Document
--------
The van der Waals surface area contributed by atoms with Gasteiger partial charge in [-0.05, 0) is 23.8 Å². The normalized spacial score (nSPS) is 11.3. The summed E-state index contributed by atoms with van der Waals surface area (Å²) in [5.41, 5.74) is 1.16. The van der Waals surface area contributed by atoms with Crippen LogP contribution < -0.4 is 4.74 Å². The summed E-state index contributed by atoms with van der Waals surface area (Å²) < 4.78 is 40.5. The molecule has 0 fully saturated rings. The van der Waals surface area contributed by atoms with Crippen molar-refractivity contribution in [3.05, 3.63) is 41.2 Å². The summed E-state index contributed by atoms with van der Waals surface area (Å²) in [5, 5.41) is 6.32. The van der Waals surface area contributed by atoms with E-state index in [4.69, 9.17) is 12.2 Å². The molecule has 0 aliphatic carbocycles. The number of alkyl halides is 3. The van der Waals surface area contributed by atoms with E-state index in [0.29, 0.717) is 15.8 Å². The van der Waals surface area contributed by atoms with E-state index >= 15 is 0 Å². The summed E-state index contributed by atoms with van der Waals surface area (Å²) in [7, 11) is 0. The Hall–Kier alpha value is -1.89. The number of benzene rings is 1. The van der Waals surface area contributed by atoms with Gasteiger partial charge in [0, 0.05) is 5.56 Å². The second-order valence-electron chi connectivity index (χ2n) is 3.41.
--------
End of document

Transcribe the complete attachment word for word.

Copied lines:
The van der Waals surface area contributed by atoms with Gasteiger partial charge in [-0.05, 0) is 23.8 Å². The normalized spacial score (nSPS) is 11.3. The summed E-state index contributed by atoms with van der Waals surface area (Å²) in [5.41, 5.74) is 1.16. The van der Waals surface area contributed by atoms with Crippen LogP contribution < -0.4 is 4.74 Å². The summed E-state index contributed by atoms with van der Waals surface area (Å²) < 4.78 is 40.5. The molecule has 0 fully saturated rings. The van der Waals surface area contributed by atoms with Crippen molar-refractivity contribution in [3.05, 3.63) is 41.2 Å². The summed E-state index contributed by atoms with van der Waals surface area (Å²) in [5, 5.41) is 6.32. The van der Waals surface area contributed by atoms with E-state index in [4.69, 9.17) is 12.2 Å². The molecule has 0 aliphatic carbocycles. The number of alkyl halides is 3. The van der Waals surface area contributed by atoms with E-state index in [0.29, 0.717) is 15.8 Å². The van der Waals surface area contributed by atoms with E-state index >= 15 is 0 Å². The summed E-state index contributed by atoms with van der Waals surface area (Å²) in [7, 11) is 0. The Hall–Kier alpha value is -1.89. The number of benzene rings is 1. The van der Waals surface area contributed by atoms with Gasteiger partial charge in [0, 0.05) is 5.56 Å². The second-order valence-electron chi connectivity index (χ2n) is 3.41.